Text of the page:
ΚΕΦΑΛΗΞΘ, which is printed on the record, is a concatenation of "κεφαλή" (Greek for "head" or "leader") and "ΞΘ" (the number 69 in Greek numerals). The title was borrowed from Aleister Crowley's work: The Book of Lies (Chapter 69, "The Way to Succeed—and the Way to Suck Eggs!"). Psalm 69 became Ministry's biggest hit, including in addition to "Jesus Built My Hotrod", the singles "N.W.O." (a protest of the Persian Gulf War and attack directed at then-President George H.W. Bush) and "Just One Fix" (a collaboration with poet/novelist William S. Burroughs). The single "N.W.O." was used in the 1992 live-action/animated movie Cool World. Later, NWO was used in Need For Speed - The Run video game.

Filth Pig (1994–1996)[edit]

In 1994, Ministry performed at the Bridge School Benefit charity concert, covering songs by Bob Dylan, Ten Years After, and The Grateful Dead, and playing a new song, "Paisley", which was intended to be on their next album. In 1995, Ministry was one of the headlining acts for Australia and New Zealand's Big Day Out touring festival. In spite of their growing success, Ministry was nearly derailed by a series of arrests and drug problems.[citation needed] The band did not issue their next album, Filth Pig, until 1996. For Filth Pig, Ministry stripped all synthesizers and most samples from their style and made the music almost entirely with ultra-noisy guitars, heavy bass, and real drums.

The songs were played mostly at slower tempos than the very fast ones that were used for the compositions on their previous three LPs, giving it an almost doom metal feel. Filth Pig was supported with the singles/videos "Reload", "The Fall", "Lay Lady Lay" (an unusual and unexpected cover of Bob Dylan's old country-tinged hit) and "Brick Windows" and with a tour in 1996 (the live performances were later anthologized on the Sphinctour album and DVD in 2002). The album has been considered by Jourgensen to be his response to fan expectations of where Ministry's sound was heading.

Dark Side of the Spoon (1998–2000)[edit]

Ministry recorded their final studio album for Warner Bros. Records, Dark Side of the Spoon (1999), which they dedicated to William Tucker, who committed suicide earlier that year. For Dark Side of the Spoon, Ministry tried to diversify their sound by adding some melodic and synthetic touches, to their usual electro-metal sound, along with some jazz influences, but the album was not well received. However, the single "Bad Blood" appeared on the soundtrack album of The Matrix and was nominated for a 2000 Grammy award.

In the summer of 2000, Ministry was invited to that year's Ozzfest. They would fill in the co-headliner position left vacant by a failed-reuniting of the original Judas Priest. Ministry was later dropped from the bill after a management changeover. They were replaced by Soulfly.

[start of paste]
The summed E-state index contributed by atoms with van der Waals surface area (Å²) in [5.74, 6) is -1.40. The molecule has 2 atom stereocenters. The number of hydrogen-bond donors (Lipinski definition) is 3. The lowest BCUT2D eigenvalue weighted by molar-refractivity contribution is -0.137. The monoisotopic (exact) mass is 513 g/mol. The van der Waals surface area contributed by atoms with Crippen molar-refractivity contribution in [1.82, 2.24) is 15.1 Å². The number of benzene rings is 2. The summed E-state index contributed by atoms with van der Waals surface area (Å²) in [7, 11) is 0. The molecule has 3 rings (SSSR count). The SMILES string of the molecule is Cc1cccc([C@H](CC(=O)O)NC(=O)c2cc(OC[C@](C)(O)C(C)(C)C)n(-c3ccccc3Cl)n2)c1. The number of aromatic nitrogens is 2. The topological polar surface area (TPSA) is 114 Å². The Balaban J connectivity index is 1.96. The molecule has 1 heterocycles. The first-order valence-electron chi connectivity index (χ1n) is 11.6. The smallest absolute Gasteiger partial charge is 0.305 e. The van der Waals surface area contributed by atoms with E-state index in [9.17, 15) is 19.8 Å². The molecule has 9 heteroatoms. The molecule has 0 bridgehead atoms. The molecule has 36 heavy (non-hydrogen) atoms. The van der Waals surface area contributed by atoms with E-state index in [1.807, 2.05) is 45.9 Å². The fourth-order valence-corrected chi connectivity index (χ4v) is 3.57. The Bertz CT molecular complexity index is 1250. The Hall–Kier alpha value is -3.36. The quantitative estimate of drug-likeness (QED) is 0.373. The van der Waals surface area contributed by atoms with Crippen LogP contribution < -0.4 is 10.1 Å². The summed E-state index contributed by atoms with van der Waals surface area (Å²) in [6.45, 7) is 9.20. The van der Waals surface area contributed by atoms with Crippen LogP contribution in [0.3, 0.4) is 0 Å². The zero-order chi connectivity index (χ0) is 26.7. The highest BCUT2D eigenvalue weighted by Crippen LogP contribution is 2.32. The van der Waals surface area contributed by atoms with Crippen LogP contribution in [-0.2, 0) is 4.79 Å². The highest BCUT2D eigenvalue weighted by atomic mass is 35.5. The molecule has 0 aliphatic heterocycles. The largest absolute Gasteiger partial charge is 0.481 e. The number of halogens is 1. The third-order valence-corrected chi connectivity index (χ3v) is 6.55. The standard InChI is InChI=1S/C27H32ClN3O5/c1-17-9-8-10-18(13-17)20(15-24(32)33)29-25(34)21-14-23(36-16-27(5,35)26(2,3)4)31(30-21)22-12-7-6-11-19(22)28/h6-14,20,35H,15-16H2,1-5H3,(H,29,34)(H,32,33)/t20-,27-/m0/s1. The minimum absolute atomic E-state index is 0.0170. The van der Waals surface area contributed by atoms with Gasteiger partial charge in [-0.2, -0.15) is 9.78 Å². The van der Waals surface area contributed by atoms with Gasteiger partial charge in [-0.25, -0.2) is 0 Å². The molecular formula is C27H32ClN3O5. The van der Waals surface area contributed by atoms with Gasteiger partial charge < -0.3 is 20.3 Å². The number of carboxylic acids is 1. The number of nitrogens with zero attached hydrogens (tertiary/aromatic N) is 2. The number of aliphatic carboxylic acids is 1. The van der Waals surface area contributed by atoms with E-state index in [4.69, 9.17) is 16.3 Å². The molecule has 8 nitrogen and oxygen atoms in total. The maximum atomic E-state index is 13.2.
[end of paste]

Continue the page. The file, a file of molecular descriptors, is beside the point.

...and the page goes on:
Hiatus and Animositisomina (2001–2003)[edit]

After Ministry parted ways with their longtime record label Warner Bros. Records, the label issued the collection Greatest Fits in 2001, which featured a new song, "What About Us?". Ministry would later perform the song in a cameo appearance in the Steven Spielberg film AI: Artificial Intelligence. During the years 2000-2002, disputes with Warner Bros. Records resulted in the planned albums Live Psalm 69, Sphinctour and ClittourUS on Ipecac Recordings being canceled.Sphinctour was released on Sanctuary Records.

Around 2001, Jourgensen almost lost his arm when he was bitten by a venomous spider, but, refusing to stay in the hospital, he lost his big toe instead.[7] According to Jourgensen, the realization that he could have lost his livelihood caused him to kick his heroin addiction and focus on music once again. Jourgensen and Barker, along with Max Brody who had joined as a saxophone player for the 1999 tour, focused on developing songs for a new record during 2001 and 2002, with the band issuing Animositisomina on Sanctuary Records in 2003. The sound was strongly heavy metal laden with voice effects, and matched the ferocity of Psalm 69 (though it featured an almost-pop cover of Magazine's "The Light Pours Out Of Me"). Animositisomina did poorly in terms of sales and singles for "Animosity" and "Piss" were canceled before they could be released.

Barker left the Ministry camp in 2003. He stated that the trigger was his father dying while the band was wrapping up a summer tour in Europe, and also stated in early 2004 that his family life was his main focus at that particular time. Jourgensen continued Ministry with Mike Scaccia and various other musicians.